This article originally appeared on Fix.com and has been republished with permission. Words by Amy Whitley.
Ever wanted to stay the night in a yurt, overlooking the ocean? How about a rustic cabin in the mountains, a tree house in the woods, or even a fire lookout with sweeping views? All of the above are easily accessible to all travelers – no wilderness experience necessary! Extend the camping season with these year-round lodging experiences, and learn where and when to book them.
Yurts: Comfortable Camping Without the RV
Yurts are not just in rural Mongolia anymore! These canvas-sided circular shelters have been popular additions to many state parks across the U.S. and Canada, offering four-season lodging for those without an RV or camper.Perfect for families with young children, yurts come in rustic or deluxe models, all with electricity, beds (bring your own bedding), and heat. Arriving late to the campground? No need to hassle with tent setup! Want to experience the outdoors without sleeping on the ground? Yurts are the perfect solution.
How to book: Search for yurt lodging by state park on ReserveAmerica.com.
Top yurt: Harriman State Park, an Idaho nature reserve outside Yellowstone National Park, offers a select few deluxe yurts, complete with wood-burning stoves inside. Families can bask in solitude, just miles from Yellowstone crowds.
Cabins and Huts: Cozy Wilderness Lodging
Channel your inner Little House on the Prairie when sleeping in cabins in private campgrounds like KOA Kampgrounds or state parks and reserves. Like yurts, cabins range from simple shelters to “glamping-style” cottages with one to three rooms. Some, such as select KOA cabins, offer full bathrooms and kitchens in their deluxe models. State park cabins typically offer a room, beds, and a porch or balcony, plus a fire pit and picnic table for cooking and dining. Campers wanting to get further afield can opt for a hut-to-hut hiking experience. Run by private companies on both coasts, hut-to-hut operations allow backpackers to hike anywhere between three and ten miles to various backcountry huts. Depending on the operation, huts can include hot meals, full bedding, or simple shelter.
How to book: Reserve KOA Kampground cabins via their official website or by phone, and reserve state park cabins on ReserveAmerica.com. For hut-to-hut lodging, reserve directly through each private operation, such as Outdoors.org or Cascadehuts.com.
Top cabin: For an upscale cabin experience in a resort setting, stay in a KOA deluxe cabin in Jackson Hole/Snake River, Wyoming.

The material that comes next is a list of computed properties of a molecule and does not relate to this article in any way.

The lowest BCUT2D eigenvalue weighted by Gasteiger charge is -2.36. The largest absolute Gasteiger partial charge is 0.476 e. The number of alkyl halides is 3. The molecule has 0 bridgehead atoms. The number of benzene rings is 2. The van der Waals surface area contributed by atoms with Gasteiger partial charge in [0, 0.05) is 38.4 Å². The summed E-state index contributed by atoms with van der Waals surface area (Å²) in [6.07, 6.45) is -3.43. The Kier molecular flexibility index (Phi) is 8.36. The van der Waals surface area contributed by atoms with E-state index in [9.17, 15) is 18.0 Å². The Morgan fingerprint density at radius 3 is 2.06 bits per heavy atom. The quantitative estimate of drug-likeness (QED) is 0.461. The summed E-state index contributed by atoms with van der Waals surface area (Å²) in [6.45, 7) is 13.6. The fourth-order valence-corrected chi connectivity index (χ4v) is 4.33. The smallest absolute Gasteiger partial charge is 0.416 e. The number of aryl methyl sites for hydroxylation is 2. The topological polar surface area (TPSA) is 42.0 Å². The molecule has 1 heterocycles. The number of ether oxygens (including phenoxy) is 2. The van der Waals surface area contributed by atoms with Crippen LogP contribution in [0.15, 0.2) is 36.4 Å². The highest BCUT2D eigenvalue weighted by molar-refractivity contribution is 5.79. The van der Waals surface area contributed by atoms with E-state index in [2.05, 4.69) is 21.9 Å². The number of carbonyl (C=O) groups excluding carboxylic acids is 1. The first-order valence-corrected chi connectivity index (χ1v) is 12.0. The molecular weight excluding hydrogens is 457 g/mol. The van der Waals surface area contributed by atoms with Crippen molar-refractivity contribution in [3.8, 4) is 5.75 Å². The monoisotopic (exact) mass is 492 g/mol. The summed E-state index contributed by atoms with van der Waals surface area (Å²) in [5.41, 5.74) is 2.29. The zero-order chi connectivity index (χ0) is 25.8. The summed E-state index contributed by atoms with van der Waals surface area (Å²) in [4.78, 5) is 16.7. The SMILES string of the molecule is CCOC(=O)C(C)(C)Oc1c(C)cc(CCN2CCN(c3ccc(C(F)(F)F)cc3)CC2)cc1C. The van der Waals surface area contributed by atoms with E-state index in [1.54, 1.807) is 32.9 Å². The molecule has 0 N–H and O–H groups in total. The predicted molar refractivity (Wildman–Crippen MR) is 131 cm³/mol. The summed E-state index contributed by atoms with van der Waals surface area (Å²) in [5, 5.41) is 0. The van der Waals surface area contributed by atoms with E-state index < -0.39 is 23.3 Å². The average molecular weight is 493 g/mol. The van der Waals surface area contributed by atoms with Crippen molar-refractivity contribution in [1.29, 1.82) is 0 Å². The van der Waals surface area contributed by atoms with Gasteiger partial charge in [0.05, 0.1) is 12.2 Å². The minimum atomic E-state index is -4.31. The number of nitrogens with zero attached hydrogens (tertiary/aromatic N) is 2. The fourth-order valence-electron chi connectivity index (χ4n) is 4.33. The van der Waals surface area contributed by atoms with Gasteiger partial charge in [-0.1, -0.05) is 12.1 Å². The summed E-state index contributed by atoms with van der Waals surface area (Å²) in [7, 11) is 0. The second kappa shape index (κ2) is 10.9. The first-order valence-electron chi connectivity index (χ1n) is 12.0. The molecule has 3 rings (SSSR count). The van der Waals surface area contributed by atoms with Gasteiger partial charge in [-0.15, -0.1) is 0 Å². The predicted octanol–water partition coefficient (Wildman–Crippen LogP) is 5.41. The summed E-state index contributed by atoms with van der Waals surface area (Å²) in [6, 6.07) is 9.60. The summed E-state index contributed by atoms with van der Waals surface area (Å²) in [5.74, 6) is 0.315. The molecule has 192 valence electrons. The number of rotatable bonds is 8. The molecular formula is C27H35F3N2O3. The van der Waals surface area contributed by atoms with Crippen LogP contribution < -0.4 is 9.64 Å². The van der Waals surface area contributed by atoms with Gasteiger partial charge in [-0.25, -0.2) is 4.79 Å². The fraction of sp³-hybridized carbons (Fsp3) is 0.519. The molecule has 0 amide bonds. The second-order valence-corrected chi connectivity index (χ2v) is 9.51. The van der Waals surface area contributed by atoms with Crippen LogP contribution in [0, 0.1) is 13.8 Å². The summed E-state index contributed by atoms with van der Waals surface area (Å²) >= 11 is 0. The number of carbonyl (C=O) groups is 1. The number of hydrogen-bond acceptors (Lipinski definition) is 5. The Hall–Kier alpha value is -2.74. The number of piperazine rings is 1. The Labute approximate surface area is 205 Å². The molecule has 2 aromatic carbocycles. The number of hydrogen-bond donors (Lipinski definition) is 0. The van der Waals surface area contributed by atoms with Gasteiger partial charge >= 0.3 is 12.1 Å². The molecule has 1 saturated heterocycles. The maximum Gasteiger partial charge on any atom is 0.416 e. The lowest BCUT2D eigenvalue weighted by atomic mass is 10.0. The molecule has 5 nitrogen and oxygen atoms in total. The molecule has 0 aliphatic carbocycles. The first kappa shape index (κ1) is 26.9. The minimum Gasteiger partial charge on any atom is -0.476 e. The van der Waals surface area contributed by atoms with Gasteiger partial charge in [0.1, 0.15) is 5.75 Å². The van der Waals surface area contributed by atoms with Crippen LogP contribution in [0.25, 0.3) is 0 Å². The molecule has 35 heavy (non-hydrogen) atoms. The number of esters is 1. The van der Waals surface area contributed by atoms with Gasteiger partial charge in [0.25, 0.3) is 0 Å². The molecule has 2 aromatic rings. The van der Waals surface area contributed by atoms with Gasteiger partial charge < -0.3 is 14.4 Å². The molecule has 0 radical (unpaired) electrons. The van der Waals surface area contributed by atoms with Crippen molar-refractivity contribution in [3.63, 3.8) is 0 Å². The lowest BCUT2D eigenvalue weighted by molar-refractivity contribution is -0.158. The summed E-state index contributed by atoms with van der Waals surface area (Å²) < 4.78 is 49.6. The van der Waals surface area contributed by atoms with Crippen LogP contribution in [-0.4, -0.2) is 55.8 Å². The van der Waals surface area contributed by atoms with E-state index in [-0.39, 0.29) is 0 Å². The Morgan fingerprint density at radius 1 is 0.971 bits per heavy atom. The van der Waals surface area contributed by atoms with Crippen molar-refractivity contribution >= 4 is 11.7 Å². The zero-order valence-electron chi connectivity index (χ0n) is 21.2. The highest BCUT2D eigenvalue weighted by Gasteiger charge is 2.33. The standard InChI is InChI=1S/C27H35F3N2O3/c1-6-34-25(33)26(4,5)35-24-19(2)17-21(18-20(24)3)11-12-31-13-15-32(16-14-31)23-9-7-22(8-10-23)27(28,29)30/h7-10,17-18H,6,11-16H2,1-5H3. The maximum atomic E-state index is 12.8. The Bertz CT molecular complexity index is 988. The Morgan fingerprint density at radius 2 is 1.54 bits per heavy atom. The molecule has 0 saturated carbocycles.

Top hut-to-hut: Appalachian Mountain Club’s network of AMC lodges and huts offers pristine hiking without the heavy packs in Vermont, New Hampshire, and Maine.
Fire Lookouts: Utilitarian Vacation Fun
Want a room with a view? We recently took a look at some of the best Fire Towers across the US to stay at. Operational and retired fire tower lookouts across the country now offer public access for nightly stays, and they’re easier to book than most travelers think. Run by Recreation.gov (the same folks who book many traditional campsites), fire lookouts are usually one-room affairs, with heat and electricity and a simple kitchen. Most are accessible via car by primitive road, though some require a hike in. Without exception, fire lookouts afford amazing wilderness views (without the firefighting job).
How to book: Search fire towers by state or national forest, then book by name at Recreation.gov.
Top fire lookout: Oregon’s Pickett Butte is accessible by car, but adds a dash of adventure with its long dirt road entrance and tower of steps to the top. The perfect home base for hiking, fishing, or outdoor play, Pickett Butte includes a full propane-powered kitchen in the one-room tower.
Tree House Lodging: Sleep in the Trees
The kids will thank you for a Tarzan camping trip! Tree house resorts, or “treesorts”, have sprung up in several rural locations across the U.S., offering nightly stays in inventive lofts, cabins, and tents in the air. Tree houses range from basic to deluxe, with group kitchens and bathrooms located on the ground. The best treesorts include rope bridges spanning trees and plenty of swings. Many have age restrictions to ensure child safety, so families will want to make sure all their little monkeys make the cut.
How to book: Reserve directly from private resorts. Check Glampinghub.com for treehouse reservations (as well as teepees, yurts, and more).
Top treesort: Out’n’About Treesort in Cave Junction, Oregon is a wooded playground, with ropes, ladders, swings, and zip lines. Plus, the resort is adjacent to a swimming hole and hiking trails.
Teepees: Take a Trip Into Early American History
Return to the Wild West with a night in a teepee. Located in private campgrounds in the western U.S., teepee accommodations provide basic shelter (think of them as a very big, tall tent), and sometimes heat. Look for teepees in warmer climates, and bring your own bedding, including mattress pads. Families are amazed by how roomy teepees can be, with plenty of space to stand up, walk around, and enjoy a game of cards or a family picnic.
How to book: Teepees are generally located in private resorts and campgrounds, and should be booked directly. Occasionally, state parks offer teepee accommodations in lieu of cabins or yurts.
Top teepee campground: Kah-Nee-Ta Resort and Spa offers teepees situated around their natural mineral hot springs pools, making for the perfect blend of adventure and relaxation.